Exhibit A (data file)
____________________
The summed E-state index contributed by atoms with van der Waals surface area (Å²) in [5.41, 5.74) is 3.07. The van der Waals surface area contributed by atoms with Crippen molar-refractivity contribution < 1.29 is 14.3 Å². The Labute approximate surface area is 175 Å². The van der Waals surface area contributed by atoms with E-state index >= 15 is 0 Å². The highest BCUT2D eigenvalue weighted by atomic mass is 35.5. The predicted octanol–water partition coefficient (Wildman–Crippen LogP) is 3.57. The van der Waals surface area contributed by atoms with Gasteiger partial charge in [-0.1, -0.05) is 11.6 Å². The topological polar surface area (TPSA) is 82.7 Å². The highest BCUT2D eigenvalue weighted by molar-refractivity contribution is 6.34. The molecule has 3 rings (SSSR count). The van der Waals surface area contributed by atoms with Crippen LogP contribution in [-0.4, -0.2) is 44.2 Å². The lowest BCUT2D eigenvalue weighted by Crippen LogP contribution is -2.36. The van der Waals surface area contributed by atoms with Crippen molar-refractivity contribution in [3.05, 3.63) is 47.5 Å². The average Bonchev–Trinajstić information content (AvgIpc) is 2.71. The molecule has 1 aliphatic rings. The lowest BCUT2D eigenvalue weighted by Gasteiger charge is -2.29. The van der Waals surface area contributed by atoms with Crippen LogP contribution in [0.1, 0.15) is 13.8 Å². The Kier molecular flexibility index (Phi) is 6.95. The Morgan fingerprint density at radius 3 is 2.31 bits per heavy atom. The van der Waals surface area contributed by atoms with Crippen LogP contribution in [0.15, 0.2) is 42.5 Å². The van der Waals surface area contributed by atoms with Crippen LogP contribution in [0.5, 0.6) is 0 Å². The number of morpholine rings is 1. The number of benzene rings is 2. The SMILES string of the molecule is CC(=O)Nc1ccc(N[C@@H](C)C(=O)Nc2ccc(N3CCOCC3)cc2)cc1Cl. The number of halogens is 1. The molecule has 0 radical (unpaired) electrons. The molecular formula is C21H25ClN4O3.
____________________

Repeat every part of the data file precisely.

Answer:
The summed E-state index contributed by atoms with van der Waals surface area (Å²) in [5.41, 5.74) is 3.07. The van der Waals surface area contributed by atoms with Crippen molar-refractivity contribution < 1.29 is 14.3 Å². The Labute approximate surface area is 175 Å². The van der Waals surface area contributed by atoms with E-state index >= 15 is 0 Å². The highest BCUT2D eigenvalue weighted by atomic mass is 35.5. The predicted octanol–water partition coefficient (Wildman–Crippen LogP) is 3.57. The van der Waals surface area contributed by atoms with Gasteiger partial charge in [-0.1, -0.05) is 11.6 Å². The topological polar surface area (TPSA) is 82.7 Å². The highest BCUT2D eigenvalue weighted by molar-refractivity contribution is 6.34. The molecule has 3 rings (SSSR count). The van der Waals surface area contributed by atoms with Crippen LogP contribution in [-0.4, -0.2) is 44.2 Å². The lowest BCUT2D eigenvalue weighted by Crippen LogP contribution is -2.36. The van der Waals surface area contributed by atoms with Crippen molar-refractivity contribution in [3.05, 3.63) is 47.5 Å². The average Bonchev–Trinajstić information content (AvgIpc) is 2.71. The molecule has 1 aliphatic rings. The lowest BCUT2D eigenvalue weighted by Gasteiger charge is -2.29. The van der Waals surface area contributed by atoms with Crippen LogP contribution in [0.1, 0.15) is 13.8 Å². The Kier molecular flexibility index (Phi) is 6.95. The Morgan fingerprint density at radius 3 is 2.31 bits per heavy atom. The van der Waals surface area contributed by atoms with Crippen LogP contribution in [0.15, 0.2) is 42.5 Å². The van der Waals surface area contributed by atoms with Crippen LogP contribution in [0.5, 0.6) is 0 Å². The number of morpholine rings is 1. The number of benzene rings is 2. The SMILES string of the molecule is CC(=O)Nc1ccc(N[C@@H](C)C(=O)Nc2ccc(N3CCOCC3)cc2)cc1Cl. The number of halogens is 1. The molecule has 0 radical (unpaired) electrons. The molecular formula is C21H25ClN4O3.